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Black and Gold Games provide safe sports

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When the coronavirus pandemic started last March, all sports practices and games suddenly were canceled or postponed indefinitely. Spring seasons ended without warning. Schools and teams have struggled to figure out how to navigate athletics since. 

At St. Paul VI Catholic High School in Chantilly, the athletics staff, coaches, teachers and administration worked to help Paul VI student-athletes stay active and participate in sports safely amid the pandemic.

"It was like trying to put together a million-piece jigsaw puzzle every day we walked into the office," said Ken Kuberski, assistant athletic director and athletic trainer.

Since summer, the school has put in places protocols for students and coaches including mask wearing, a COVID-19 screening process at practices and games, hand sanitizer breaks, frequent equipment sanitization and social distancing, according to Billy Emerson, director of athletics. The school updates the protocols as necessary based on the latest research.

In the fall, teams started practicing and conditioning, but the question of competition lingered. Many other schools could not play sports against other schools or at all. So the school’s athletics staff came up with an idea that would set a precedent for other schools: the Black and Gold Games. 

In these games held over three weeks last fall, Paul VI students in different sports played against each other, splitting into two teams with gold or black jerseys. The games included boys and girls soccer, girls tennis, field hockey, cross-country, volleyball and football, as well as dance and cheer, who performed.

Coaches did not make any cuts for the teams in the Black and Gold Games so everyone had a chance to participate. The coaches and athletic staff, especially Billy Emerson, head coach of boys varsity baseball, voiced the importance of school sports being open to everyone so the school could oversee them and make sure they were COVID-safe. Additionally, school wanted to make sure that student-athletes in the Options program played sports as well, despite Special Olympics being on hold.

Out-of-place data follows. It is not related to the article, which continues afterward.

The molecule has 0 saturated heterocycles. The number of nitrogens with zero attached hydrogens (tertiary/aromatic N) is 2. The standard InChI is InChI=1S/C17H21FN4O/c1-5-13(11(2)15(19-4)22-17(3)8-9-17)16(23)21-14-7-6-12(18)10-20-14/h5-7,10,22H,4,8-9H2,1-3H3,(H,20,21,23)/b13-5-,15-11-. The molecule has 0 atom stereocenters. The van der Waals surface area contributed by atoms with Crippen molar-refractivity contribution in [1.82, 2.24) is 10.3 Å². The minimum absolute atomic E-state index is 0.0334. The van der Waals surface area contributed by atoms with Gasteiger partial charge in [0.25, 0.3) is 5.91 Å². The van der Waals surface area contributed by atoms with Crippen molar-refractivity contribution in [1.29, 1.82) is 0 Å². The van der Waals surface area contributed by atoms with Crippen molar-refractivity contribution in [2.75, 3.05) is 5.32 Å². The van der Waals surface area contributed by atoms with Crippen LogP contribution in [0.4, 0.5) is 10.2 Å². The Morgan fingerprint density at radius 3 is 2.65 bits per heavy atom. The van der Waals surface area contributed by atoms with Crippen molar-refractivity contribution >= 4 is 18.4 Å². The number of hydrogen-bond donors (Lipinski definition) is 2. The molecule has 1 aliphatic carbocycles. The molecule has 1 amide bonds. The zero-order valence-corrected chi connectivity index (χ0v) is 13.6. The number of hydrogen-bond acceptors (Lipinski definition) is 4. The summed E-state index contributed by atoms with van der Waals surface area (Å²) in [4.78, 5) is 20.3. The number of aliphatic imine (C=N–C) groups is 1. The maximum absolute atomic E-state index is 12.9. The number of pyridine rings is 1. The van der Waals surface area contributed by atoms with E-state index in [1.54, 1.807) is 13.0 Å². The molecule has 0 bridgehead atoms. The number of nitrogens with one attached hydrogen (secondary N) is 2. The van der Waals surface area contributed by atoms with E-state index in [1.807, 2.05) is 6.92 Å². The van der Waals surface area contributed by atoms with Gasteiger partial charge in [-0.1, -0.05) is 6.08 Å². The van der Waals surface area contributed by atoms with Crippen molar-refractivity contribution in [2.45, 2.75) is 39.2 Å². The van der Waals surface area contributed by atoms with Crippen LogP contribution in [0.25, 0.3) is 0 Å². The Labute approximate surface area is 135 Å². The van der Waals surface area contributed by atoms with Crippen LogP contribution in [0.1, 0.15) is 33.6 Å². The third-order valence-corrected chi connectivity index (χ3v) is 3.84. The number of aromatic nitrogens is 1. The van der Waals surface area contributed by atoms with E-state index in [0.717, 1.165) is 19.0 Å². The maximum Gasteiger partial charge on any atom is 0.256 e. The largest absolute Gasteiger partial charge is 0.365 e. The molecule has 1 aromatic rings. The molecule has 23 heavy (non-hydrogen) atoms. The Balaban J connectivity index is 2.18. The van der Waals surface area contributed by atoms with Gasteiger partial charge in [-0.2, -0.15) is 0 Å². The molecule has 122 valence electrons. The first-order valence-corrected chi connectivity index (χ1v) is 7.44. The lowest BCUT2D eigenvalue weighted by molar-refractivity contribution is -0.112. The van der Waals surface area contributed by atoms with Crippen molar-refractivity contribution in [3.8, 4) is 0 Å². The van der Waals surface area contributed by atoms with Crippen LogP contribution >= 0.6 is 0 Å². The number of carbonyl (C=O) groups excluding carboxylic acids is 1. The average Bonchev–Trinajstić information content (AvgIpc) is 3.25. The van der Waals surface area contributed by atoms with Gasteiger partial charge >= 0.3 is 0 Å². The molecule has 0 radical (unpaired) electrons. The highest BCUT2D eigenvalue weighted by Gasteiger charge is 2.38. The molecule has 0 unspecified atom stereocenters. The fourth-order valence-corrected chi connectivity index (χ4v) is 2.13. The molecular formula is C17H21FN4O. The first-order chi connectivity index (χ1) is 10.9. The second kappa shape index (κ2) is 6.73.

"This wouldn’t have been possible" without the help of coaches, the administration and many volunteers, said Linda Zanelotti, assistant to the athletic director.

"Everyone really overcame and adapted," said Kuberski. "We are very proud of everyone, especially the students."

"Athletics might be the face of it, but it’s really the whole community," Emerson said.

The pioneering efforts of Emerson, Kuberski and the athletics staff became a blueprint for all activities including student life and interscholastic sports. The student government planned a winter event last month that allowed 250 students to enjoy a variety of outdoor games.

"We’ve worked twice as hard to only be able to do about half of what we can normally do with sports," said Emerson. "But it’s totally worth it because of the benefit to the mental and emotional health of our student-athletes. We have been able to keep doors of opportunity open for our students who will go on to play in college, and keep doors of opportunity for growth through participation in athletics open for everyone. And that has been a huge victory." 

© Arlington Catholic Herald 2021